I was a little surprised yet delighted by the direction the novel took! I think it’s the title that slightly misleads because there is far, far more to The King’s Witch than a story about ‘witches’, as these poor women were labelled, or their persecution. There is much more to Frances’ character than the expected – she is a thoroughly intriguing young woman who wants as little to do with the court as possible but is nevertheless drawn to it, not least because of her attachment to her young charge, the adorable, precocious and slightly intimidating Princess Elizabeth. Frances has cause to use her healing skills on more than one occasion but this is a novel about a young woman who is in danger of being caught out of her depth by the plots and schemes of her fellow courtiers.

Some of the most famous plotters of the day are brought to life in The King’s Witch and their stories are engrossing. Our sympathies are torn in every which way and it’s easy to sense the danger and urgency of the times. I was immersed in The King’s Witch from start to finish. Lady Frances Gorges is a fascinating, little-known figure and I love how Tracy Borman interprets her story, mixing fact with the possible, making her both likeable and complex. This is easily one of my favourite novels of the year so far.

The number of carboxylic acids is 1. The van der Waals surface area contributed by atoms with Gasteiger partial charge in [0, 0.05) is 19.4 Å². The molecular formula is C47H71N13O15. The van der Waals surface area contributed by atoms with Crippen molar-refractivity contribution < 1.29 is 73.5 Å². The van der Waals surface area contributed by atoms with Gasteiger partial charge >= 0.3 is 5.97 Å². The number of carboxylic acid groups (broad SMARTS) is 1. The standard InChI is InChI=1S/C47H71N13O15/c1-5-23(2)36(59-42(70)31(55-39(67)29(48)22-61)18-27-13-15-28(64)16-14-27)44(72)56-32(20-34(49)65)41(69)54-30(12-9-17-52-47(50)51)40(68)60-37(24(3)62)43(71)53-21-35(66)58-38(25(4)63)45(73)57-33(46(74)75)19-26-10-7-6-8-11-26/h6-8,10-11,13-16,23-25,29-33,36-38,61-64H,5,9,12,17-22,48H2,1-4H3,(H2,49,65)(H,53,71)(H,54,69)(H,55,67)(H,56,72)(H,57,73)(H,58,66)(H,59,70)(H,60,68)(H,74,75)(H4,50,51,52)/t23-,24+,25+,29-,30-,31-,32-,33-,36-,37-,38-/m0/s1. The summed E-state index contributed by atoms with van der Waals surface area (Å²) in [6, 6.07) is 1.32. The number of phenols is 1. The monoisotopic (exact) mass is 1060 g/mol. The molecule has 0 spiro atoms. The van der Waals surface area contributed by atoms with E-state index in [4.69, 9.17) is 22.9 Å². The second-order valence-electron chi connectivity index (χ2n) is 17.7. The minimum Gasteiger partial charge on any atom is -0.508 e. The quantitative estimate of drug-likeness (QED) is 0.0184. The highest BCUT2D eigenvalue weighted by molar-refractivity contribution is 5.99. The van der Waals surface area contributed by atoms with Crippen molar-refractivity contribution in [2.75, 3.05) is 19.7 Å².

The Anomaly by Michael Rutger

Zaffre | 2018 (12 July) | 400p | Review copy | Buy the book

The Anomaly by Michael RutgerNolan Moore, an amateur archaeologist and adventurer, is the presenter of a YouTube series called The Anomaly. Known for his billowing white shirt, Nolan is ready to make it big as a modern-day, real life Indiana Jones. He’s been waiting for the right adventure to come along and now, thanks to a generous funder, his day may have come. Nolan and his team – producer Ken, general fixer Molly, cameraman Pierre and assistant Feather – are heading into the Grand Canyon to search for the Kincaid Cavern, a mysterious cave rumoured to contain ancient carvings and wonders. Its existence could alter our understanding of the human settlement of the Americas. And with them is Gemma, a reporter on the trail of a story. Surely, after this Nolan will be given a primetime TV slot? All he has to do first is find the cavern and look good doing it. They’ll be back in civilisation to time for dinner.